20th Party Congress: The Next Chinese Premier

Oct 6, 2022

Last week, I provided a general overview of the upcoming 20th Party Congress, always China’s most widely watched political event.  I stressed that in this case, the focus will be less on ideology and policy (unlike the 19th Party Congress in 2017, which saw the roll-out of “Xi Jinping Thought”) and more on any shifts in the composition of senior leadership as Xi assembles his supporting cast for an unprecedented third five-year term as Party leader.

As such, special focus will be on the next Premier, as the incumbent, Li Keqiang, steps down after ten years. On paper, a Chinese premier is very important — usually thought of as #2 in the Party leadership hierarchy.  The premier is also head of the State Council, overseeing the Chinese government, its 21 ministries, and several ancillary organizations (including the central bank, ethnic affairs, health, etc.).  The premier is generally charged with stewardship of the Chinese economy and performs the important ceremonial function of delivering the annual Work Report to the National People’s Congress in March of each year that lays out the accomplishments, prognosis, and policy outlook.  Under Xi Jinping, the premier’s role has been marginalized to largely a ceremonial function.  Significantly, that was not the case under Mao Zedong, China’s last dominant leader,  when Zhou Enlai, as China’s first premier, played an extremely important leadership role. Under Xi, China’s leadership script has been completely re-written.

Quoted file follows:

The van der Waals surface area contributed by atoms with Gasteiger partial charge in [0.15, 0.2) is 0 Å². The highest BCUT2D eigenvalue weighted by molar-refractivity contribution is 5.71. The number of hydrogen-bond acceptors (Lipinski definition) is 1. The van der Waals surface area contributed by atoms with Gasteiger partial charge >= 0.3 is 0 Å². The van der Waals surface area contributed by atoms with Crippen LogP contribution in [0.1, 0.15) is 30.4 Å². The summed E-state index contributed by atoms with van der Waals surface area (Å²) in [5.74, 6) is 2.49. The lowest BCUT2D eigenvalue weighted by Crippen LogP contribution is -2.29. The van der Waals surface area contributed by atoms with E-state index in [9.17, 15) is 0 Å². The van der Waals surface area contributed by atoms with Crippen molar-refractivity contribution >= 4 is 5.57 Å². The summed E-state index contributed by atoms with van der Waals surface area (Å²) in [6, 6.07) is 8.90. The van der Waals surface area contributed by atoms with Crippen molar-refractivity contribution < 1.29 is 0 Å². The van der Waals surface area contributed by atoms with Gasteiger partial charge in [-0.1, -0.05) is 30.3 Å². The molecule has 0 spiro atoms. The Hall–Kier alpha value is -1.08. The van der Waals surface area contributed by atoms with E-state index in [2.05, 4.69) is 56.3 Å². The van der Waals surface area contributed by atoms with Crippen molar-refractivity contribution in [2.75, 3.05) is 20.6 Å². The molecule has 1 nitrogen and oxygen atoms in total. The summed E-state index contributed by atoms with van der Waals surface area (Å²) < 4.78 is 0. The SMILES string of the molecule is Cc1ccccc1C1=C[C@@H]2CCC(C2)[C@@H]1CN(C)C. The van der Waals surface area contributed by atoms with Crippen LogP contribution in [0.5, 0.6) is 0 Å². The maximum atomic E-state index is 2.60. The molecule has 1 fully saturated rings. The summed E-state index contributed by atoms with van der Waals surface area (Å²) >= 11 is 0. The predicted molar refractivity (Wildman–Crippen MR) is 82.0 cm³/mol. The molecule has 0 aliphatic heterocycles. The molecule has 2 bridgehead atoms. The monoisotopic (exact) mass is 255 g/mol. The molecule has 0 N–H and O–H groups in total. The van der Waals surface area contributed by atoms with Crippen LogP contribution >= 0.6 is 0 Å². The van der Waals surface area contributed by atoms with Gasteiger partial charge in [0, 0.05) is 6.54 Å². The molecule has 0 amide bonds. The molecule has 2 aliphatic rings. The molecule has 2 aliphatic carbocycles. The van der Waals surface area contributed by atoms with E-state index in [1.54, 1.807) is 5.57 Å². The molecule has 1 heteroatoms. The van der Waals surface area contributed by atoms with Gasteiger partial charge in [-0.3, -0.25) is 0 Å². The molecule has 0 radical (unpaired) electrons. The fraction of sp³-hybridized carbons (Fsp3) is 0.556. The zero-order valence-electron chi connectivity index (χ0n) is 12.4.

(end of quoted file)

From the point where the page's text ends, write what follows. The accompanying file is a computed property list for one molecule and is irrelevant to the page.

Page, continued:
Who is likely to emerge as China’s next premier after the 20th Party Congress? To answer that question , I turned to Cheng Li, Director of the Thornton China Center at Brookings and America’s foremost expert on Chinese leadership.  While Li stressed there is considerable uncertainty over the upcoming choice, he threw out his list of four favorites:

  • Han Zeng (68 years old): currently China’s senior vice premier, Politburo Standing Committee (PSC) member, and former mayor of Shanghai
  • Hu Chunhua (59): vice premier, politburo member, with long experience in Tibet and Party Secretary of Guangdong Province
  • Liu He (70): vice premier, politburo member, with responsibility for economics and US-China trade negotiations during the Trump era
  • Wang Yang (67): former vice premier, PSC member, Chairman CPPCC, experience in Chongqing and US-China Strategic & Economic Dialogues

Cheng Li stressed that China always chooses its next premier from a stable of vice premiers; his list reflects that bias. The only name on his list that surprised me was Liu He.  He is on the “old” side — past the 67-68 normal Chinese age cutoff — and was subjected to some criticism inside of China for striking the so-called Phase I trade deal with the US in January 2020.  But with Xi Jinping currently 69 years old and likely to serve at least one more five-year term, there is ample precedent to ignore age restrictions.  But one thing is certain: Irrespective of the choice for premier, a Xi-centric Chinese power consolidation is likely to be far more evident after the 20th Party Congress.

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